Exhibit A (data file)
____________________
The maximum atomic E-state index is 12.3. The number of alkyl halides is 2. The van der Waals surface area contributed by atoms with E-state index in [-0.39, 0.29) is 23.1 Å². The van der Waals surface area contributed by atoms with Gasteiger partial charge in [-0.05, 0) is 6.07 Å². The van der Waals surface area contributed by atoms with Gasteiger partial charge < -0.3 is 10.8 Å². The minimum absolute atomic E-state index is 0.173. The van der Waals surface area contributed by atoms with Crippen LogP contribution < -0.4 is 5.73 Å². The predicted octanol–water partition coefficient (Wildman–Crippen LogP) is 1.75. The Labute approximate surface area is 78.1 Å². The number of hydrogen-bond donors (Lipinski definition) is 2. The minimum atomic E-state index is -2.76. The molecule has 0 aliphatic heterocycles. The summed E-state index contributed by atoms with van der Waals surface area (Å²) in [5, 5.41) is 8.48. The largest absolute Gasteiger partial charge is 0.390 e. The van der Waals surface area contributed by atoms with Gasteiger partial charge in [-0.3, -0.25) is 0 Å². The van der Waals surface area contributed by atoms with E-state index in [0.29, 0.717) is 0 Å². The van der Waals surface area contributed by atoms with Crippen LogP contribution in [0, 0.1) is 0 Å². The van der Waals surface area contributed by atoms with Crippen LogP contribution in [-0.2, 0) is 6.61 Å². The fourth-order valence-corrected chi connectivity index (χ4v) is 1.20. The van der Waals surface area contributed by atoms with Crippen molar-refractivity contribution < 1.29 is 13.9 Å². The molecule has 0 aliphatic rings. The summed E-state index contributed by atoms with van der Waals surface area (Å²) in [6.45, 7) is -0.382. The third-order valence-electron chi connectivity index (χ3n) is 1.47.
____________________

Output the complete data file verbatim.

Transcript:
The maximum atomic E-state index is 12.3. The number of alkyl halides is 2. The van der Waals surface area contributed by atoms with E-state index in [-0.39, 0.29) is 23.1 Å². The van der Waals surface area contributed by atoms with Gasteiger partial charge in [-0.05, 0) is 6.07 Å². The van der Waals surface area contributed by atoms with Gasteiger partial charge < -0.3 is 10.8 Å². The minimum absolute atomic E-state index is 0.173. The van der Waals surface area contributed by atoms with Crippen LogP contribution < -0.4 is 5.73 Å². The predicted octanol–water partition coefficient (Wildman–Crippen LogP) is 1.75. The Labute approximate surface area is 78.1 Å². The number of hydrogen-bond donors (Lipinski definition) is 2. The minimum atomic E-state index is -2.76. The molecule has 0 aliphatic heterocycles. The summed E-state index contributed by atoms with van der Waals surface area (Å²) in [5, 5.41) is 8.48. The largest absolute Gasteiger partial charge is 0.390 e. The van der Waals surface area contributed by atoms with Gasteiger partial charge in [-0.3, -0.25) is 0 Å². The van der Waals surface area contributed by atoms with E-state index in [0.29, 0.717) is 0 Å². The van der Waals surface area contributed by atoms with Crippen LogP contribution in [0, 0.1) is 0 Å². The van der Waals surface area contributed by atoms with Crippen LogP contribution in [-0.2, 0) is 6.61 Å². The fourth-order valence-corrected chi connectivity index (χ4v) is 1.20. The van der Waals surface area contributed by atoms with Crippen molar-refractivity contribution < 1.29 is 13.9 Å². The molecule has 0 aliphatic rings. The summed E-state index contributed by atoms with van der Waals surface area (Å²) in [6.45, 7) is -0.382. The third-order valence-electron chi connectivity index (χ3n) is 1.47.